Rarely do I just start reading a book knowing so little about it, and then to find it this surprising and compelling turned it into a 4.5 star (or 9 tissue) read. Celeste Fletcher McHale took me on a roller-coaster of a ride with this tale of three lifelong (well, ages 5 to 30) friends in a small southern town. What starts out as a story of a wife whose suspicions about her husband’s fidelity lead to her and her friends hiding her own indiscretion from him, turns into a tale of love and friendship that had me laughing and crying in turns.
Quickly we get to know the three friends and identify their places within the dynamics of the friendship. Carrigan, our narrator, is headstrong while Ella Rae is brash and Laine is the quieter, more sensitive one.
I love her [Laine], God knows I do, but she’s so…responsible.” – Carrigan to Ella Rae ( pg. 14)
Beyond this trio, Carrigan and Ella Rae’s husbands, and all of their families, there is the town of Bon Dieu Falls, Louisiana. In flashbacks and current happenings, this very Southern small town and the various inhabitants enhance the tone of the story, serving as both backdrop and minor plot points. The very southern-ness of this setting aids in the mood and the humor of the story.
…where we come from, your immediate daily included aunts, uncles, cousins, that one guy who came for the summer five years earlier and never left, and your crazy Great-Aunt Doris who really needed to be in a home but just continued to sit on the front porch under the watchful eye of family and neighbors. (pg. 15)
In writing this story, McHale doesn’t shy away from including all of the poor choices and peccadilloes of the characters. Infidelity, drinking, fighting and softball games – content that might be surprising to readers of Christian fiction, but part of what makes this novel so real and touching. Carrigan, as a reliable and candid narrator, presents us with all of her faults and (some extremely) poor decisions. She readily admits that, though she’s attended church from childhood, she is a Sunday morning Christian. She also shares her questioning and struggle with faith, as we witness her growth and change through difficult circumstances.
Laine then advised me to go to God with my guilt, and release it. I nodded in agreement, but I wasn’t interested in talking to God. She trusted him completely, without reservation… I had nothing to say to God. (pg. 116)
This is a story about small town life in the South, where everyone know what you are up to – sometimes before you do – and a man from Mississippi is a ‘foreigner.’ It’s about friendship and devotion. It’s about Sunday morning Christians facing life’s difficulties and those difficulties challenging even those with strong faith. It’s about a marriage. It’s about love, jealousy, suspicion, emotions and circumstances that get out of hand with help from alcohol, infidelity, other misguided decisions and their consequences. But at it’s heart is a story of true friendship and devotion, with three women finding the strength to be there for each other through birth death and all the fun (and funny) bits in between. And overall it is the story of the difficult year in which Carrigan becomes less self-centered and selfish.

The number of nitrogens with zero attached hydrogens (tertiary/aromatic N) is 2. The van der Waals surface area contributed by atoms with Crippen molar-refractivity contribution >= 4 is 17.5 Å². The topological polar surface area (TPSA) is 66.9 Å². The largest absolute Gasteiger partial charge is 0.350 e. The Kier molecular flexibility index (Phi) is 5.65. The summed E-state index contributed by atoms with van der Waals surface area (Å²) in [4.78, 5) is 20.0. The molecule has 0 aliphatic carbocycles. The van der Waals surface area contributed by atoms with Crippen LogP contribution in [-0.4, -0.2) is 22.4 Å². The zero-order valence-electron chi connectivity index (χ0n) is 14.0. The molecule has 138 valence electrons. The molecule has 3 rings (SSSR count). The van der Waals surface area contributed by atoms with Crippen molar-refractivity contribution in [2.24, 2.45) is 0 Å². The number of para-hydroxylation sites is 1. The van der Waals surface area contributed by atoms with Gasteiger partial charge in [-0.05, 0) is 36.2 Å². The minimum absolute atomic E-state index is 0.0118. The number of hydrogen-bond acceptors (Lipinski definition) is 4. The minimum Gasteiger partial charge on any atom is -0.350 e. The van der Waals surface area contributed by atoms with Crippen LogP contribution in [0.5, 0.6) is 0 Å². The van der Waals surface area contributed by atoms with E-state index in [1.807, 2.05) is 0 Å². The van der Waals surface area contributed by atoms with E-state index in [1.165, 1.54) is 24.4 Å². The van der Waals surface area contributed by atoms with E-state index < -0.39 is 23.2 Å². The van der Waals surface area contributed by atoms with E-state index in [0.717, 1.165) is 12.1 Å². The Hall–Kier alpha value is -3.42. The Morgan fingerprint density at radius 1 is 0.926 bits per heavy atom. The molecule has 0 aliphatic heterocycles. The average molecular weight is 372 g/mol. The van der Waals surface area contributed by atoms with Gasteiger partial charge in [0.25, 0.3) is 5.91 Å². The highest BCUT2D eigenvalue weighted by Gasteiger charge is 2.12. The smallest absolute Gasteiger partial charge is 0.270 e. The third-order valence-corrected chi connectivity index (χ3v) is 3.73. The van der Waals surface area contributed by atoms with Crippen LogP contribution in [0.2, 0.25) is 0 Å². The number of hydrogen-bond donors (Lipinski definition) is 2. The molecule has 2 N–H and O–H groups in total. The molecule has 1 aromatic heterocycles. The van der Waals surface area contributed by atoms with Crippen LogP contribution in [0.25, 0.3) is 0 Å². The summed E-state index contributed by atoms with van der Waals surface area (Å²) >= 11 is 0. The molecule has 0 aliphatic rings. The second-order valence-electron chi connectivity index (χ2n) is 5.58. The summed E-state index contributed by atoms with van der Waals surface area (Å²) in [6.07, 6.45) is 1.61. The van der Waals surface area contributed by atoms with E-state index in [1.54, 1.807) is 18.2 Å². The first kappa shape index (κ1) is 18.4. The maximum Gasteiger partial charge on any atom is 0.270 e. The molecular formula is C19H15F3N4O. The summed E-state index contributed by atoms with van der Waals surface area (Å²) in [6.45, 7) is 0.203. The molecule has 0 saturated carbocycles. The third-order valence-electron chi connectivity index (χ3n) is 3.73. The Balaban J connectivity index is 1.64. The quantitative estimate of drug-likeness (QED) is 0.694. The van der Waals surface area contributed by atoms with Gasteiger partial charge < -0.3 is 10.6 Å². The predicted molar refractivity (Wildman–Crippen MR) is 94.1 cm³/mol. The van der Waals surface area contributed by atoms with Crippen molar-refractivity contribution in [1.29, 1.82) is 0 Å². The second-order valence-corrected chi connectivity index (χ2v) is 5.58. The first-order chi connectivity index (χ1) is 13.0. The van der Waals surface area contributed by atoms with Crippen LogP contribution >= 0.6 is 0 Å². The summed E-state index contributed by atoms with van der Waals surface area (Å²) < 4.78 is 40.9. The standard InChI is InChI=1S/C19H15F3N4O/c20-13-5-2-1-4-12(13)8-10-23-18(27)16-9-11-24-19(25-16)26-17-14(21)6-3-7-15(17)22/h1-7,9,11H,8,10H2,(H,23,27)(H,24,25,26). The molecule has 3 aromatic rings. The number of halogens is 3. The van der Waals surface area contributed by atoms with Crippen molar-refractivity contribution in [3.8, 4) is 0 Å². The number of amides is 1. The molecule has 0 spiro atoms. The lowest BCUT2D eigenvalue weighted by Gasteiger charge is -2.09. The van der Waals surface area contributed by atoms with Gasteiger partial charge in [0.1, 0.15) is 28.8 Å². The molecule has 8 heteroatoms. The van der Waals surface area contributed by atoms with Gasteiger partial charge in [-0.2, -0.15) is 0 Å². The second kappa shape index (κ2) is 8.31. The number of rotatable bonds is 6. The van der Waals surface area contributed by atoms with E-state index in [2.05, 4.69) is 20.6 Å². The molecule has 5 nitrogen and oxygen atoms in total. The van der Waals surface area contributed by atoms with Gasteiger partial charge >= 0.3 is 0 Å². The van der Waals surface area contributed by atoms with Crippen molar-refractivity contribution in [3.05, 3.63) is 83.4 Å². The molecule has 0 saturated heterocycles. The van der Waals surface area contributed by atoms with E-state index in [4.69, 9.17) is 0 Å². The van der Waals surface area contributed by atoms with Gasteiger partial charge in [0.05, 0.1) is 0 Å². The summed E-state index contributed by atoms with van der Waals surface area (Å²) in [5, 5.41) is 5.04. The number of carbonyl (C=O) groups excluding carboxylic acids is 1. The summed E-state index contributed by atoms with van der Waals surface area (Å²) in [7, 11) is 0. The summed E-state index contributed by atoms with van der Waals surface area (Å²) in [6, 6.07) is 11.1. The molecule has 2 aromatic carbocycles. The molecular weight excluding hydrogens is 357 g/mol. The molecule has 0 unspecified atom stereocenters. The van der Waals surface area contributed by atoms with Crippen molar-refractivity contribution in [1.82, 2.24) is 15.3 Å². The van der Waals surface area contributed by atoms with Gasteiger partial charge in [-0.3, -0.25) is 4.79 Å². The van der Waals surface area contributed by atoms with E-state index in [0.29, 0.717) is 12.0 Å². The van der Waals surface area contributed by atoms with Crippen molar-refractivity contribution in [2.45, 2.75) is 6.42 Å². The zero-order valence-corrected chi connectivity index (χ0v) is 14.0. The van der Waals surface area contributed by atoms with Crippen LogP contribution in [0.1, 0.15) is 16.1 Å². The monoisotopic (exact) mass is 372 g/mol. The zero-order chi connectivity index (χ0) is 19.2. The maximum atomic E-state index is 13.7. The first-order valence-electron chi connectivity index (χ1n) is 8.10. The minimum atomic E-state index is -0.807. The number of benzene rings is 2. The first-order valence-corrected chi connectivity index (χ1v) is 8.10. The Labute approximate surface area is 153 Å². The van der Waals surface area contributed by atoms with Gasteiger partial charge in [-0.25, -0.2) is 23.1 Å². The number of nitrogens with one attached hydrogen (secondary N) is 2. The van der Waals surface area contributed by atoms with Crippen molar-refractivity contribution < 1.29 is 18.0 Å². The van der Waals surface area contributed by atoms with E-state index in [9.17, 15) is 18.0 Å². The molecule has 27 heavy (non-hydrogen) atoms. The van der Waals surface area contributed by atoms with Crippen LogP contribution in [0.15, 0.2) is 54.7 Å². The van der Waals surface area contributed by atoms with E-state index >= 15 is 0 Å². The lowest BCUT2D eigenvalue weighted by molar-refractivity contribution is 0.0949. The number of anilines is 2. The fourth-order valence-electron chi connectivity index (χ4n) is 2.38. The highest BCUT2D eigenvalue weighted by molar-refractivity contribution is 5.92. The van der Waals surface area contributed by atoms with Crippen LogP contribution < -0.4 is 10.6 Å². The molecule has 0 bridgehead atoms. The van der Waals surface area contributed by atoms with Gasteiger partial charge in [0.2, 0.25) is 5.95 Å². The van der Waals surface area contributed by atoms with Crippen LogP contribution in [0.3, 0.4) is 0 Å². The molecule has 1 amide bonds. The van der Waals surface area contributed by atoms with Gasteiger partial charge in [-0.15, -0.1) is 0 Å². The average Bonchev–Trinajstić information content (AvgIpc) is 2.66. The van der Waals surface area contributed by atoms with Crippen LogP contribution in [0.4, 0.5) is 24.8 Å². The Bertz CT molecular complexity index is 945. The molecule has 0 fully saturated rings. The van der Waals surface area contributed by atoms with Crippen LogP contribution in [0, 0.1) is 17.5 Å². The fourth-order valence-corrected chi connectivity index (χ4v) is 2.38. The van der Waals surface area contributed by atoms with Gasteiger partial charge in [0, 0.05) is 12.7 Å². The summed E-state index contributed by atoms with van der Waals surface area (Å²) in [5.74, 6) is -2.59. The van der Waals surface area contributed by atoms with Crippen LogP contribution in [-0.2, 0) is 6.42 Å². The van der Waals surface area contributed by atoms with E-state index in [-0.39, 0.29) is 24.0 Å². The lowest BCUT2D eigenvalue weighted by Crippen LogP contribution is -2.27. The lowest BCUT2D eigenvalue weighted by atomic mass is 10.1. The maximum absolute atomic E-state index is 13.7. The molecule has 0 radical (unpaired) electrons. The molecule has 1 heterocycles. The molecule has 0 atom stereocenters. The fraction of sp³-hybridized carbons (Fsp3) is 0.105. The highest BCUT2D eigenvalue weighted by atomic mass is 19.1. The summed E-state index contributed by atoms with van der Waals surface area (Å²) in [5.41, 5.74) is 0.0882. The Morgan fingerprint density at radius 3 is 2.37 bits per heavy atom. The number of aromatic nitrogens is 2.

Excellent story-telling combined with laid back pacing, the writing is deceptive in the best way. Even when not much seems to really be happening, it keeps you reading to find out more. The pathos and the humor are expertly interspersed. Just when I thought I would need to take a break, an unexpected bit of humor would have me laughing out loud. And as someone who has been close friends with the same group of women, off and on for over 30 years, the friendship dynamics are spot on.
“Who’s the makeup artist here,the bouncer at Sugar & Spice? That is ho red lipstick.” – Ella Rae (pg. 232)
If you like contemporary stories about internal struggles and personal growth, about marriages going through difficult times, small town life, “chick lit,” or about friendships, then give this a try. I recommend it. If this type of story appeals to you, but you normally would not read Christian fiction, I highly recommend that you give this a shot – it is a bit “edgy” for Christian fiction and may surprise you.
4.5/5 stars (and this from a “Yankee” – or so I was informed when briefly living in North Carolina in 1989, though I had always thought of myself as a Westerner.)
The Secret to Hummingbird Cake by Celeste Fletcher McHale | Thomas Nelson, February 2016 | paperback, 297 pgs with discussion questions
Disclosure of Material Connection: I received this book free from the publisher through Thomas Nelson and Zondervan’s Fiction Guild. I was not required to write a positive review. The opinions I have expressed are my own. I am disclosing this in accordance with the Federal Trade Commission’s 16 CFR, Part 255 : “Guides Concerning the Use of Endorsements and Testimonials in Advertising.”
Along with the book, they sent me a bookmark with a recipe for Hummingbird Cake. Like the book, I had never heard of it until then. I’ve made it once so far and it is delicious (similar to banana bread)! I’ll be making it again with Laine’s secret ingredient this weekend – and posting yet another picture related to this book on Instagram.